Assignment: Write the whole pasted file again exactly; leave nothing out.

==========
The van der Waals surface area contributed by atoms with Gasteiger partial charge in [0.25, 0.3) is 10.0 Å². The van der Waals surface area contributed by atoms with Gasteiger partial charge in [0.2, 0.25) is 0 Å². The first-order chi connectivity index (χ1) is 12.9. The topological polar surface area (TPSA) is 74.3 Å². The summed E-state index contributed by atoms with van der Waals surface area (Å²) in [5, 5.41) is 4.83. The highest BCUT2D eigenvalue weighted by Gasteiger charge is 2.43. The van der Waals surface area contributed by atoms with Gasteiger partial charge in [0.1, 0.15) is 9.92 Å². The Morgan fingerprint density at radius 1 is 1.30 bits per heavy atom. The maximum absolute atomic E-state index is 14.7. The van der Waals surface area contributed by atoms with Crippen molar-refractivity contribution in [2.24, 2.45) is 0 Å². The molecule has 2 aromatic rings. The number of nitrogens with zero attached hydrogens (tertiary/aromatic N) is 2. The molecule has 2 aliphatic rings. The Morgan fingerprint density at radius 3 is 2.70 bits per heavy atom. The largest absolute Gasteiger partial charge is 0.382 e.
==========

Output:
The van der Waals surface area contributed by atoms with Gasteiger partial charge in [0.25, 0.3) is 10.0 Å². The van der Waals surface area contributed by atoms with Gasteiger partial charge in [0.2, 0.25) is 0 Å². The first-order chi connectivity index (χ1) is 12.9. The topological polar surface area (TPSA) is 74.3 Å². The summed E-state index contributed by atoms with van der Waals surface area (Å²) in [5, 5.41) is 4.83. The highest BCUT2D eigenvalue weighted by Gasteiger charge is 2.43. The van der Waals surface area contributed by atoms with Gasteiger partial charge in [0.1, 0.15) is 9.92 Å². The Morgan fingerprint density at radius 1 is 1.30 bits per heavy atom. The maximum absolute atomic E-state index is 14.7. The van der Waals surface area contributed by atoms with Crippen molar-refractivity contribution in [2.24, 2.45) is 0 Å². The molecule has 2 aromatic rings. The number of nitrogens with zero attached hydrogens (tertiary/aromatic N) is 2. The molecule has 2 aliphatic rings. The Morgan fingerprint density at radius 3 is 2.70 bits per heavy atom. The largest absolute Gasteiger partial charge is 0.382 e.